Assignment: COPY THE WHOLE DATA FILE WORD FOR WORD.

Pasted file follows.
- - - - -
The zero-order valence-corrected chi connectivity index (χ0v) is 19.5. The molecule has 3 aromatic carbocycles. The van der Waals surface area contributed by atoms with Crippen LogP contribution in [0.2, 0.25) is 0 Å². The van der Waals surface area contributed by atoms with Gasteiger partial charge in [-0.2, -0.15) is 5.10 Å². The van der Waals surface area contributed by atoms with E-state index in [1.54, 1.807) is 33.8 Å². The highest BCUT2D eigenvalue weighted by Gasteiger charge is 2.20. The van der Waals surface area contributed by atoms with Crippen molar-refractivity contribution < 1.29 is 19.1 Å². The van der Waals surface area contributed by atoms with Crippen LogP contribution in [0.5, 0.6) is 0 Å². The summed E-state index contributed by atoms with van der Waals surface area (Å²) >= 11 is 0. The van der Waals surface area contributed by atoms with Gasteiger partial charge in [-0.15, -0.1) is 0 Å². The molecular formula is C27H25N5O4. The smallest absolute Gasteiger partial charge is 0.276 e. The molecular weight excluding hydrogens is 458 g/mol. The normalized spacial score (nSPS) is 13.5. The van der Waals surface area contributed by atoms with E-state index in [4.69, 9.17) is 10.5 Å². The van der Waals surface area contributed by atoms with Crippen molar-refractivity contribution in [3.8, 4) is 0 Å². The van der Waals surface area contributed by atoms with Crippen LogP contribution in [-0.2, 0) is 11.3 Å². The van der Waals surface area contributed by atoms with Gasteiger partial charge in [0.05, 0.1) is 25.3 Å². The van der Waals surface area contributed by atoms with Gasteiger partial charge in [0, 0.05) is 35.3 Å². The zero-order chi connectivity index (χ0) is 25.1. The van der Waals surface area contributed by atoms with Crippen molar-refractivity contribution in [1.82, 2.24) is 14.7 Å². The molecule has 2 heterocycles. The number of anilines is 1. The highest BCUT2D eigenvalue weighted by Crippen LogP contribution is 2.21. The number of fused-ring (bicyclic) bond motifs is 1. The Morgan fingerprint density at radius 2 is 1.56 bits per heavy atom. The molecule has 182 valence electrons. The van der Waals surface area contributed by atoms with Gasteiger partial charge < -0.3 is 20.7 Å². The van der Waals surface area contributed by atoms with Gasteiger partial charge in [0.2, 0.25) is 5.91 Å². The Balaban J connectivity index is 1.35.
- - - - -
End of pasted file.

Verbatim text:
The zero-order valence-corrected chi connectivity index (χ0v) is 19.5. The molecule has 3 aromatic carbocycles. The van der Waals surface area contributed by atoms with Crippen LogP contribution in [0.2, 0.25) is 0 Å². The van der Waals surface area contributed by atoms with Gasteiger partial charge in [-0.2, -0.15) is 5.10 Å². The van der Waals surface area contributed by atoms with E-state index in [1.54, 1.807) is 33.8 Å². The highest BCUT2D eigenvalue weighted by Gasteiger charge is 2.20. The van der Waals surface area contributed by atoms with Crippen molar-refractivity contribution < 1.29 is 19.1 Å². The van der Waals surface area contributed by atoms with Crippen LogP contribution in [0.5, 0.6) is 0 Å². The summed E-state index contributed by atoms with van der Waals surface area (Å²) >= 11 is 0. The van der Waals surface area contributed by atoms with Gasteiger partial charge in [-0.15, -0.1) is 0 Å². The molecular formula is C27H25N5O4. The smallest absolute Gasteiger partial charge is 0.276 e. The molecular weight excluding hydrogens is 458 g/mol. The normalized spacial score (nSPS) is 13.5. The van der Waals surface area contributed by atoms with E-state index in [4.69, 9.17) is 10.5 Å². The van der Waals surface area contributed by atoms with Crippen molar-refractivity contribution in [3.8, 4) is 0 Å². The van der Waals surface area contributed by atoms with Crippen LogP contribution in [-0.2, 0) is 11.3 Å². The van der Waals surface area contributed by atoms with Gasteiger partial charge in [0.05, 0.1) is 25.3 Å². The van der Waals surface area contributed by atoms with Gasteiger partial charge in [0, 0.05) is 35.3 Å². The zero-order chi connectivity index (χ0) is 25.1. The van der Waals surface area contributed by atoms with Crippen molar-refractivity contribution in [1.82, 2.24) is 14.7 Å². The molecule has 2 heterocycles. The number of anilines is 1. The highest BCUT2D eigenvalue weighted by Crippen LogP contribution is 2.21. The number of fused-ring (bicyclic) bond motifs is 1. The Morgan fingerprint density at radius 2 is 1.56 bits per heavy atom. The molecule has 182 valence electrons. The van der Waals surface area contributed by atoms with Gasteiger partial charge < -0.3 is 20.7 Å². The van der Waals surface area contributed by atoms with Gasteiger partial charge in [0.2, 0.25) is 5.91 Å². The Balaban J connectivity index is 1.35.